Every aesthetic movement has—or should have—its own soundtrack. I would argue that an aesthetic movement that doesn’t have a soundtrack is doomed to an early death;1 having music to gather around, after all, makes it a lot easier for like-minded folks to hang out together and have fun, and isn’t that part of what any decent aesthetic movement is about? (Apart from making cool stuff, that is.)
At this point, steampunk’s visual and literary aesthetic has become specific enough that it’s useful as a generic and critical term. Its musical boundaries, however, appear to be fuzzier. Last summer, Matrix Online did a feature on the sound of steampunk acknowledging that the doors appear to be pretty wide open: Nine Inch Nails might be included, but so might Tom Waits, Björk, and Queen. At the same time, it offered up thirteen bands—Abney Park, Vernian Process, Unextraordinary Gentlemen, Vagabond Opera, Rasputina, The Peculiar Pretzelmen, Skeleton Key, The Decemberists, The Birthday Massacre, The Dresden Dolls, Johnny Hollow, Beat Circus, and Bat For Lashes—that it argued could be considered steampunk bands without much hesitation. For some of these bands, the label steampunk fits because the bands themselves say it does; they use the word in their own description of their sound. But some of the others don’t use the label—and it’s interesting to hear what their precedents are.
The obvious touchstone for a few of them is gloomy/dreamy synth-pop-post-punk-rock-whatever from the 1980s, from 4AD’s Goth heyday to Sisters of Mercy to the Pet Shop Boys (when I was listening to Vernian Process, I immediately thought of the sound of the Pet Shop Boys’ Actually, which the people behind Vernian Process may or may not like, but there it is). For others, though, the touchstone is the 1920s and 1930s: cabaret music, gypsy jazz, and various strands of folk music—American, Eastern European, Middle Eastern.2 It’s severely fascinating that these two sensibilities could be grouped under one label, as on their face, they don’t have a lot in common. Sonically, on one side, there are synthesizers, electric guitars, and drum machines; on the other side, there are violins, accordions, and trash can lids. Marrying the two can be awkward (personally, while I find the sound of Abney Park to be an intriguing experiment, I’m not sure it’s entirely successful). Yet they share an extreme emotionality: Both wear their hearts on their sleeves, and I mean that as a good thing. Is that what pulls them all together?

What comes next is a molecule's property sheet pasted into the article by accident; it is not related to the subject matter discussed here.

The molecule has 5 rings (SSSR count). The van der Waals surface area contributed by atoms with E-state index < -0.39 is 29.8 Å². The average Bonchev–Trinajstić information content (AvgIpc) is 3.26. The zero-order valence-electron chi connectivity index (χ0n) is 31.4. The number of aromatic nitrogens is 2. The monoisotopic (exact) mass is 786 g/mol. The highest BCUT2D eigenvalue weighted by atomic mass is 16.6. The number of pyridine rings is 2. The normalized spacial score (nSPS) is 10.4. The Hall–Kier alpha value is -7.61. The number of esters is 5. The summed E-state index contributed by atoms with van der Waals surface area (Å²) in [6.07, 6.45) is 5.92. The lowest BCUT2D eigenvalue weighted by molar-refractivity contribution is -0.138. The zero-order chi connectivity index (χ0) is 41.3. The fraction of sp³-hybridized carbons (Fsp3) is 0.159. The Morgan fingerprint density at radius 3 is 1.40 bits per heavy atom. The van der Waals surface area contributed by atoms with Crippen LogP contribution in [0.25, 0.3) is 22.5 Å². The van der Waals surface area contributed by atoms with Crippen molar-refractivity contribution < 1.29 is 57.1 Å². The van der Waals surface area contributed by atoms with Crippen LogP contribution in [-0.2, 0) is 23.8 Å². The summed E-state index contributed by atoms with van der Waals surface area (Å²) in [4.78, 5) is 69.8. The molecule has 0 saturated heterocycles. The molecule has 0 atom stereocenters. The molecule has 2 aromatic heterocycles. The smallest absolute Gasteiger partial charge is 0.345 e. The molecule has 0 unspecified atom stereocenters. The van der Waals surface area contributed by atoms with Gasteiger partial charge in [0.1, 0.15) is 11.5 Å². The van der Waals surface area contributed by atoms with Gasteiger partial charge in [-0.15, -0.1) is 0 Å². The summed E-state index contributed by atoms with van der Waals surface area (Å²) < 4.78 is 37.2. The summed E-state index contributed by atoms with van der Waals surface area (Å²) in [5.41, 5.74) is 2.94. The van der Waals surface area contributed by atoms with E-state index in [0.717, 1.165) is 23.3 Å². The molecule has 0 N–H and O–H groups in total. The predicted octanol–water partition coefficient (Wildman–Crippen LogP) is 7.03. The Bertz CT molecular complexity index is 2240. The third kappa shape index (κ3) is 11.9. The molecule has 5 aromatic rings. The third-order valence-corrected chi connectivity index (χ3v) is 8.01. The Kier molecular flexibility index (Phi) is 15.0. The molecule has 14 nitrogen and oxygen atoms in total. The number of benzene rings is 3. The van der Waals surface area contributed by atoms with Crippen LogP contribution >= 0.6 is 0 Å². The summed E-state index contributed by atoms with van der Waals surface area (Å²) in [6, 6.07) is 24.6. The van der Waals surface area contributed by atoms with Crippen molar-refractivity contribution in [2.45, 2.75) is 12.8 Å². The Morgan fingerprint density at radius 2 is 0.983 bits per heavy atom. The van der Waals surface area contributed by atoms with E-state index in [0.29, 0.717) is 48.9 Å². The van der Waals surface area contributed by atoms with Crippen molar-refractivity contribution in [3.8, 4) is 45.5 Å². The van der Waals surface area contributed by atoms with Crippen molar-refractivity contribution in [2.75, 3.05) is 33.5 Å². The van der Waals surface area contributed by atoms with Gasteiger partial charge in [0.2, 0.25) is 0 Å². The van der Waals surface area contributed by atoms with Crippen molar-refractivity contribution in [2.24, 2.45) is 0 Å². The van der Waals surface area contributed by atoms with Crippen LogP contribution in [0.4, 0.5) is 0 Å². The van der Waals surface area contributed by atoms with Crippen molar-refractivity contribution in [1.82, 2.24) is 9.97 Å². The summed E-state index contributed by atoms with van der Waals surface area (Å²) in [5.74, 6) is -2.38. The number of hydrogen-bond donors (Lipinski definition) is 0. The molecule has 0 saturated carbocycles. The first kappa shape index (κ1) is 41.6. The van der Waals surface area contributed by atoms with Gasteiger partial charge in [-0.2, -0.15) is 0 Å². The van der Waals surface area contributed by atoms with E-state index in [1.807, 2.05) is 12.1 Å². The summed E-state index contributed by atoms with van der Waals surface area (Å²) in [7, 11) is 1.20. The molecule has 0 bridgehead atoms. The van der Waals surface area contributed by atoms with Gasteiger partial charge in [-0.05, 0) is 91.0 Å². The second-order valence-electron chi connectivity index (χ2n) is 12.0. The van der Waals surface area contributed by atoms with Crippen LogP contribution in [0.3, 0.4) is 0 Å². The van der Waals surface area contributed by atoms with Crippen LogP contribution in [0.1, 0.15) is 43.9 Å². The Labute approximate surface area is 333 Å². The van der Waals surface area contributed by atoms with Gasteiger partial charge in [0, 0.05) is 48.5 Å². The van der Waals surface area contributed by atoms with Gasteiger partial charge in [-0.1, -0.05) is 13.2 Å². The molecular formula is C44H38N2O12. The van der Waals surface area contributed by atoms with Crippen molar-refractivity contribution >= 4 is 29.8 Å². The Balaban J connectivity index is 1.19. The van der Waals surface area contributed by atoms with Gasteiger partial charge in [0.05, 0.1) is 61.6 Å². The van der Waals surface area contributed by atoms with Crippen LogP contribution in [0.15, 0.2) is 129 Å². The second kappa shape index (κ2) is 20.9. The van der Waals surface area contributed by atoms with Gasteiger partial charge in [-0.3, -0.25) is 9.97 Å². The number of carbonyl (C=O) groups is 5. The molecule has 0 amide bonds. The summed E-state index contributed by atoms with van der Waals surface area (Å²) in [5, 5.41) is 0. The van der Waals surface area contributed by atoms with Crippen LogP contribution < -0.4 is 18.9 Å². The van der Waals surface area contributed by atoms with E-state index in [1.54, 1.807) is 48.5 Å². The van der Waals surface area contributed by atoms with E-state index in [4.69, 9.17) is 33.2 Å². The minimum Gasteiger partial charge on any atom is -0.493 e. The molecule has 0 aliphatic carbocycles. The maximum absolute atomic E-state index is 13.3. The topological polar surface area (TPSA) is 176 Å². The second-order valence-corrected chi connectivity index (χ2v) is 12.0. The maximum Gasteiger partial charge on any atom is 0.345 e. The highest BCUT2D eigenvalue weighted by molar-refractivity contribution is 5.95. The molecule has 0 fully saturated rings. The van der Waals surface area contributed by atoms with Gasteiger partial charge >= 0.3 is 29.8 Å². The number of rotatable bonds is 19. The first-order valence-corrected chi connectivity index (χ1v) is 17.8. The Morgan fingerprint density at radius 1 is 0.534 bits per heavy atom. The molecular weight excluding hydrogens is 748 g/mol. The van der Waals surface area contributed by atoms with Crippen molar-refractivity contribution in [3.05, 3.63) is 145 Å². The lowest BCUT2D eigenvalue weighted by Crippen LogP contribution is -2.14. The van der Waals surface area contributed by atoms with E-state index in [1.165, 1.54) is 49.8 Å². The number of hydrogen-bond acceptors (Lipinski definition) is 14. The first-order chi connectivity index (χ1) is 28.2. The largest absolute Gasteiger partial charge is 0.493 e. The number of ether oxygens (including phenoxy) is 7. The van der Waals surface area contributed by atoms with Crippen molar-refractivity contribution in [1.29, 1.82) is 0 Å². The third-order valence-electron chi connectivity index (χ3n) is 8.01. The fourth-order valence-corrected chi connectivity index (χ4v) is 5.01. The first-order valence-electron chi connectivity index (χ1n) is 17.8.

But what is it exactly about the music of the 1920s, 1930s, and 1980s that makes sense for the steampunk aesthetic? What’s wrong with, say, the 1950s? Or the 1890s? Why would a movement that classifies itself partially as neo-Victorian not go in for some update of Victorian-era music? (Or does it?) And second, where are the borders of this sensibility? There are a lot of bands today that take their cues from the above set of influences. Could they all be considered steampunk bands, or is there a point where the label is an awkward fit? What other music apart from those listed above could be considered steampunk? Let me know: I’m always interested in hearing new music.
1 This is actually a riff on a now-apocryphal statement by a jazz drummer that any style of music that doesn’t attract women to it isn’t worth playing. The story goes that this drummer was hired to play at a jazz-fusion festival sometime in the late 1970s or early 1980s. As he got on stage, he looked out over the audience, saw a sea of men, and thought to himself, “this is going nowhere.” Sure enough! (Sorry, jazz-fusion fans. I mean, I like Mahavishnu Orchestra’s Birds of Fire as much as the next man, but the drummer has a point.)
2 Then there’s the chamber-pop thing, but enough has been written about that, I think.
Brian Slattery edits and writes things, and dreams of forming a band composed of violin, accordion, banjo, and tuba that plays on street corners around the world.